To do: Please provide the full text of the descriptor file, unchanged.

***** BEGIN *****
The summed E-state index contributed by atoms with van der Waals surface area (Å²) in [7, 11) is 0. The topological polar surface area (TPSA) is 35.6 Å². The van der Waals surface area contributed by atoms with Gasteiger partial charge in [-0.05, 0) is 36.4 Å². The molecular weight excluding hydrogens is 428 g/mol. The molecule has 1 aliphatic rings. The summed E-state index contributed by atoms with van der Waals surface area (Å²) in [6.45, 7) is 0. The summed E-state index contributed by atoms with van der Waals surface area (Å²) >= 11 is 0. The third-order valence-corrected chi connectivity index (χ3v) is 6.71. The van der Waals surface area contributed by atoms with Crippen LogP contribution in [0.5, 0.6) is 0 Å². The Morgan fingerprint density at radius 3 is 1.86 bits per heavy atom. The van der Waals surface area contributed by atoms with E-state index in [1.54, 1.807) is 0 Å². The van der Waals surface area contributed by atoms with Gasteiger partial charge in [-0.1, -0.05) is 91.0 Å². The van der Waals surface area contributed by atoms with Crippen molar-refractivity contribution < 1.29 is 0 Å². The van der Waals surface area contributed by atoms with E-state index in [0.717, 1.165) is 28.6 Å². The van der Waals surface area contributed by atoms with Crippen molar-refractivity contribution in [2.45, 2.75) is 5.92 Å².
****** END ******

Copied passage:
The summed E-state index contributed by atoms with van der Waals surface area (Å²) in [7, 11) is 0. The topological polar surface area (TPSA) is 35.6 Å². The van der Waals surface area contributed by atoms with Gasteiger partial charge in [-0.05, 0) is 36.4 Å². The molecular weight excluding hydrogens is 428 g/mol. The molecule has 1 aliphatic rings. The summed E-state index contributed by atoms with van der Waals surface area (Å²) in [6.45, 7) is 0. The summed E-state index contributed by atoms with van der Waals surface area (Å²) >= 11 is 0. The third-order valence-corrected chi connectivity index (χ3v) is 6.71. The van der Waals surface area contributed by atoms with Crippen LogP contribution in [0.5, 0.6) is 0 Å². The Morgan fingerprint density at radius 3 is 1.86 bits per heavy atom. The van der Waals surface area contributed by atoms with E-state index in [1.54, 1.807) is 0 Å². The van der Waals surface area contributed by atoms with Gasteiger partial charge in [-0.1, -0.05) is 91.0 Å². The van der Waals surface area contributed by atoms with Crippen molar-refractivity contribution < 1.29 is 0 Å². The van der Waals surface area contributed by atoms with E-state index in [0.717, 1.165) is 28.6 Å². The van der Waals surface area contributed by atoms with Crippen molar-refractivity contribution in [2.45, 2.75) is 5.92 Å².